Short-term Risk of Revision THA in the Medicare Population Has Not Improved With TimeBozic, Kevin, J., MD, MBA1,a; Ong, Kevin, PhD2; Kurtz, Steven, PhD2,4; Lau, Edmund, MS3; Vail, Thomas, P., MD5; Rubash, Harry, MD6; Berry, Daniel, MD4
Introduction Advances in surgical technique, implant design, and clinical care pathways have resulted in higher expectations for improved clinical outcomes after primary THA; however, despite these advances, it is unclear whether the risk of revision THA actually has decreased with time. Understanding trends in short- and mid-term risks of revision will be helpful in directing clinical, research, and policy efforts to improve THA outcomes.
Question/purposes We therefore asked (1) whether there have been changes in overall short- and mid-term risks of revision THA among patients in the Medicare population who underwent primary THA between 1998 and 2010; and (2) whether there are different demographic factors associated with short- and mid- term risks of revision THA.
Methods Using the Medicare 5% national sample database, patients who underwent primary THA between 1998 and 2010 followed by subsequent revision through 2011 were identified by ICD-9-CM procedure codes 81.51 and 81.53/80.05/00.70-00.73, respectively. This dataset included a random sample of Medicare beneficiaries based on their social security number. Only patients with minimum 1-year followup after primary THA were included in our analysis. A total of 64,260 patients who underwent primary THA were identified from the 1998 to 2010 Medicare 5% dataset. Eighty-eight percent of the patients had 1-year followup providing a final study cohort of 56,700 patients. The risk of revision was evaluated at 1, 3, 5, and 7 years. Multivariate Cox regression was used to evaluate temporal trends in revision risk using two methods to account for time effects with periods 1998 to 2002, 2003 to 2007, and 2008 to 2010 for the index year of primary THA, and individual year of index of primary THA as independent variables. The analysis adjusted for patient age, sex, race, census region, Charlson score, and socioeconomic status.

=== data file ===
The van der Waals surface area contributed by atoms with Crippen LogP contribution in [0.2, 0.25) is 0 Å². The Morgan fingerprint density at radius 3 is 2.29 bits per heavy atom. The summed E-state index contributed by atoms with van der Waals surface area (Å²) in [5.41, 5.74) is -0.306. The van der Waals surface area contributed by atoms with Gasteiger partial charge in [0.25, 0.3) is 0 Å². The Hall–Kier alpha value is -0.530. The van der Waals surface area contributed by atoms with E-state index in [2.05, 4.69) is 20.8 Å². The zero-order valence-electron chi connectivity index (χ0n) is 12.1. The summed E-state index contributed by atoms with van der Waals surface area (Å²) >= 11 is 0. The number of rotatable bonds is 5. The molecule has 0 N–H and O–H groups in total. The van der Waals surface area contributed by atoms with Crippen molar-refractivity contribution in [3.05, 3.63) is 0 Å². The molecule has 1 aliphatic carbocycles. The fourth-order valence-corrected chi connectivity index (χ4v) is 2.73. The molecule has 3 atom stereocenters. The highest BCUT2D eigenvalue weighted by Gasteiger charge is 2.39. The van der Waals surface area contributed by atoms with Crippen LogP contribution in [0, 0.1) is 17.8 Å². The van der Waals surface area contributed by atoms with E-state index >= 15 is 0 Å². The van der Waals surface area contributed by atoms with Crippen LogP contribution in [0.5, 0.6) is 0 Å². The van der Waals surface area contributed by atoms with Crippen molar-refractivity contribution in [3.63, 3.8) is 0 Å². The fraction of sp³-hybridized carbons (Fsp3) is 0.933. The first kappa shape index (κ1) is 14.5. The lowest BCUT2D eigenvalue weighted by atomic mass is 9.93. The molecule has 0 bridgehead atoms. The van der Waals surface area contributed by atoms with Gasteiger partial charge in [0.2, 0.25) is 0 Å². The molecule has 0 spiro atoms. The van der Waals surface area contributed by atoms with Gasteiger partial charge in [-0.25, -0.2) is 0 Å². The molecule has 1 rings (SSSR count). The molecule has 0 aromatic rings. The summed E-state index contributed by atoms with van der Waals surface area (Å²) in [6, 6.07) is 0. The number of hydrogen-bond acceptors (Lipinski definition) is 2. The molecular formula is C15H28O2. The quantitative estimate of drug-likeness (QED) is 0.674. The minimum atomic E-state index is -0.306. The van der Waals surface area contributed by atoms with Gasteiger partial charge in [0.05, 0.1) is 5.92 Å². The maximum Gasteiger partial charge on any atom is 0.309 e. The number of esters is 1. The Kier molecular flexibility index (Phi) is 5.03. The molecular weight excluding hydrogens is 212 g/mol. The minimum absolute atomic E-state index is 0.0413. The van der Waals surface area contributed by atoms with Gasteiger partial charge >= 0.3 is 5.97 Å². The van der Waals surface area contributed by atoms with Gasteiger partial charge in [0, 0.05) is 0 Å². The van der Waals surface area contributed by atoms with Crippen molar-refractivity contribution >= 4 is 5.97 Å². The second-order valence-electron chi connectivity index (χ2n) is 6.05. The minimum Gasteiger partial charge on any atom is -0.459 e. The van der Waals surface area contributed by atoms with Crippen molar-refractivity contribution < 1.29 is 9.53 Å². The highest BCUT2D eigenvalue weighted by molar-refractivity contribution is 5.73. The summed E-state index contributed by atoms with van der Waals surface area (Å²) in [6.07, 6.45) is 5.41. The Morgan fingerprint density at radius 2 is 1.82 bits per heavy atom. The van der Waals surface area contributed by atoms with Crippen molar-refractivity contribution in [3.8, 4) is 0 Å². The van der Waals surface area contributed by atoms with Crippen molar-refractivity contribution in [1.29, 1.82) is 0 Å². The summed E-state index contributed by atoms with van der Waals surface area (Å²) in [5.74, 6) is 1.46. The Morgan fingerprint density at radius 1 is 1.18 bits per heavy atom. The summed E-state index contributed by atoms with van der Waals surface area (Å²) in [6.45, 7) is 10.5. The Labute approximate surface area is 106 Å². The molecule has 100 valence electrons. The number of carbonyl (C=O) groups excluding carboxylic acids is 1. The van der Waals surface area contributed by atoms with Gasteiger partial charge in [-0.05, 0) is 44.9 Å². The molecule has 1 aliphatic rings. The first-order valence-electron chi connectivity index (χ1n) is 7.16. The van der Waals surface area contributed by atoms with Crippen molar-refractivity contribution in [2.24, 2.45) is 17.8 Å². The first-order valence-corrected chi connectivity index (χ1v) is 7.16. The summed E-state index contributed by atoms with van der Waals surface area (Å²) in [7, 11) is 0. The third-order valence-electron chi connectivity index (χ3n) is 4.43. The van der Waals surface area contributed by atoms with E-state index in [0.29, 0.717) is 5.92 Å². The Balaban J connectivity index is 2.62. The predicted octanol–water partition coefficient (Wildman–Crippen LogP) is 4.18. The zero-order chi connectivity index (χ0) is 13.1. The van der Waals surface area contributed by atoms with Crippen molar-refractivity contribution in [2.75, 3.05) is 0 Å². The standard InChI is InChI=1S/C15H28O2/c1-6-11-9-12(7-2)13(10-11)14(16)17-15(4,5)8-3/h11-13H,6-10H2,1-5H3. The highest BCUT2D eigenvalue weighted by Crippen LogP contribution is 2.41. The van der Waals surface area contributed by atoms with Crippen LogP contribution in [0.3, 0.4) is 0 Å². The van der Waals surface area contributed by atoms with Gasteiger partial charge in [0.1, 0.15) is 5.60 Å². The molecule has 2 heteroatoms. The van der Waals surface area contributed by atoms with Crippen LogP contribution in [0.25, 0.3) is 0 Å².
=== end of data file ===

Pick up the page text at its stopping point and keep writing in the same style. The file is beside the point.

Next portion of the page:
Results The 7-year crude risk of revision THA declined from 7.10% in 1998 to 2002 to 6.09% in 2008 to 2010, representing a 14.4% overall reduction in adjusted risk of revision (p = 0.0058; 95% CI, 4.4%-23%). Similarly, the 5-year crude risk of revision THA declined from 5.96% in 1998 to 2002 to 5.11% in 2008 to 2010, representing a 14.2% overall reduction in adjusted risk of revision (p = 0.0069; 95% CI, 4.1%-23%). However, the adjusted risk of revision THA at 3 years was not different from 1998 to 2002 (4.70%) and 2008 to 2010 (4.03%; p = 0.1176). Similarly, the adjusted risk of revision at 1 year did not differ from 1998 to 2002 (2.83%) and 2008 to 2010 (2.42%; p = 0.3386). Patients with more comorbidities had a greater adjusted risk of revision (p < 0.001) at all times: 94% (95% CI, 58%-138%) and 56% (95% CI, 33%-84%) at 1 year and 7 years, respectively, for Charlson score of 5+ vs 0).
Conclusions Although the mid-term (5 and 7 years) risk of revision THA has decreased during the past 14 years among Medicare beneficiaries who underwent primary THA, the short-term risk has not. These findings suggest that greater clinical, research, and policy emphasis is needed to identify potentially avoidable causes of early failure after primary THA in patients in the Medicare population, and multistakeholder solutions are needed to optimize short-term outcomes.
Level of Evidence Level III, therapeutic study.